A story about reparations, not forgiveness. 
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Host Anna Sale and the logos for Death, Sex & Money and WNYC Studios, all on a beige background.
I don't know about you, but these last few weeks of public health news have deepened my sense that there will be no returning anytime soon to our previous lives of spontaneous gatherings and hangouts in public. Maybe you came to terms with this months ago, but I've been happily hanging on to my denial that we'll get back to normal by the time the season changes again. Not so, says reality. 

And by "deepened my sense," I really mean sitting with this realization for a few minutes, feeling a range of emotions from despair to great worry to exhaustion to fatalism, and then trying with all my effort to pull my focus back to the present to just be and do what I can right now. 

As I think ahead to a homebound future, I figure I might as well re-up my queue of movies and TV shows to watch, so I at least can feel like I'm finishing some grand entertainment-viewing project while we're at home.

So! Please reply to this email and tell me what you have recently enjoyed. Here are some things I've liked:  
  • I May Destroy You - A new HBO show about memory, trauma, sexual assault, sexual agency, friendship, creativity and our relationship with our phones that is unlike anything I've ever seen.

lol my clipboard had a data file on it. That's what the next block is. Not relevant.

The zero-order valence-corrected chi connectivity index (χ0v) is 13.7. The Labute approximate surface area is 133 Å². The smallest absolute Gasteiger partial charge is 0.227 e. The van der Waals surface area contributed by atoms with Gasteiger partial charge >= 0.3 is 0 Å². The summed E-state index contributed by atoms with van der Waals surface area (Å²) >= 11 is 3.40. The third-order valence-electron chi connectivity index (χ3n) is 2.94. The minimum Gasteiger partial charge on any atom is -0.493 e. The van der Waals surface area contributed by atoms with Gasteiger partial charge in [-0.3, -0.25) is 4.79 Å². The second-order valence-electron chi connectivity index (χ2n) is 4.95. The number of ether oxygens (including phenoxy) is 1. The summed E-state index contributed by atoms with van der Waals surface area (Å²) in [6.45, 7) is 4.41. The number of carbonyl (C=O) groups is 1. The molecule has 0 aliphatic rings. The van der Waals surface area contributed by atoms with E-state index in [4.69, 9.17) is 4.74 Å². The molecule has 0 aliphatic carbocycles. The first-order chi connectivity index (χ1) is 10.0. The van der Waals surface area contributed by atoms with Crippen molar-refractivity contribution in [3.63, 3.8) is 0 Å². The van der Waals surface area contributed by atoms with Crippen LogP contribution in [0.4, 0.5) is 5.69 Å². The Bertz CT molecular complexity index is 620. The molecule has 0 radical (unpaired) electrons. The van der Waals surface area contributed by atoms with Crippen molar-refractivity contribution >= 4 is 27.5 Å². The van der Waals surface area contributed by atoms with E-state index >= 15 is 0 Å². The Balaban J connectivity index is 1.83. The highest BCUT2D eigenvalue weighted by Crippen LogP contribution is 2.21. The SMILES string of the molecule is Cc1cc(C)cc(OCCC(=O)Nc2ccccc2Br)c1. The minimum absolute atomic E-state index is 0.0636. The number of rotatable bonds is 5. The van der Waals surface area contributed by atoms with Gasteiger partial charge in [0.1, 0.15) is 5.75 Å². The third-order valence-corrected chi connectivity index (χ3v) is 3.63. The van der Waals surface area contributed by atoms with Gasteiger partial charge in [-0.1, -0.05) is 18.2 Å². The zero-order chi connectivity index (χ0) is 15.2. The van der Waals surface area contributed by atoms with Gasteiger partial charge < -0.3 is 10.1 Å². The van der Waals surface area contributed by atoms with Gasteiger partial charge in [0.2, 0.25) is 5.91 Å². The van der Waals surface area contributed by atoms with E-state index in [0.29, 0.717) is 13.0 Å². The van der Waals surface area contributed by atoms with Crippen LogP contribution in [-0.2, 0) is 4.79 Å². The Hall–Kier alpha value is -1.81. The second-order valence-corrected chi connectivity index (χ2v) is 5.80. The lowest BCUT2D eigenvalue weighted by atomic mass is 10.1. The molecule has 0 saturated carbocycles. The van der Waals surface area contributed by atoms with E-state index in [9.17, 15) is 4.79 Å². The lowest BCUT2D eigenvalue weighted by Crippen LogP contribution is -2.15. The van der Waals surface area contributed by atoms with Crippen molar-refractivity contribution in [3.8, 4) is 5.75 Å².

• Arizona - A 2018 comedy/horror film starring Danny McBride where a homeowner takes revenge on a real estate agent in post-housing bust Arizona.
  • Ramy - I've already told you this in this newsletter, but if you haven't watched this show, get to it. The second season is wonderful. 
  • Da 5 Bloods - Spike Lee's latest about a group of aging veterans who return to Vietnam as they consider together what they're owed as Black Americans.
  • Walk Hard: The Dewey Cox Story - a weird and rollicking mock rockumentary that sent me googling to see how I might become close personal friends with John C. Reilly 
Again, I would love more ideas to re-up my list for relaxation (and distraction) after the kids have gone to bed, so please help! 

I hope you're all doing okay out there. 

—Anna and the Death, Sex & Money team

P.S. Some good news from last week: we asked you to pitch in to help us reach our fundraising goal for the end of our fiscal year on June 30, and YOU DID IT! Thank you for getting us there! 
This Week on Death, Sex & Money

Between the 1970s and the 1990s, more than 100 people—most of them black men—say they were tortured by police in Chicago. One of them is Darrell Cannon, who in 1983 confessed to a crime after being tortured with a cattle prod, and served 24 years in prison.

In 2016, Darrell received reparations from the city of Chicago for what he endured. Noel King, who is now an anchor at NPR's Morning Edition, spoke with Darrell back then about his story for the NPR show Planet Money. And she and the team at Planet Money shared that tape with us as well. Today, we're bringing you that story again—listen in your podcast feed.

Your Responses: Skin Hunger
Since putting our episodes about "skin hunger" out into the world last week, we've heard from even more of you about what you're going through without a lot of physical touch right now. "This is hard to listen to but I am thankful," wrote a listener named Kayla on Twitter. Here's what a few more of you told us in our inbox: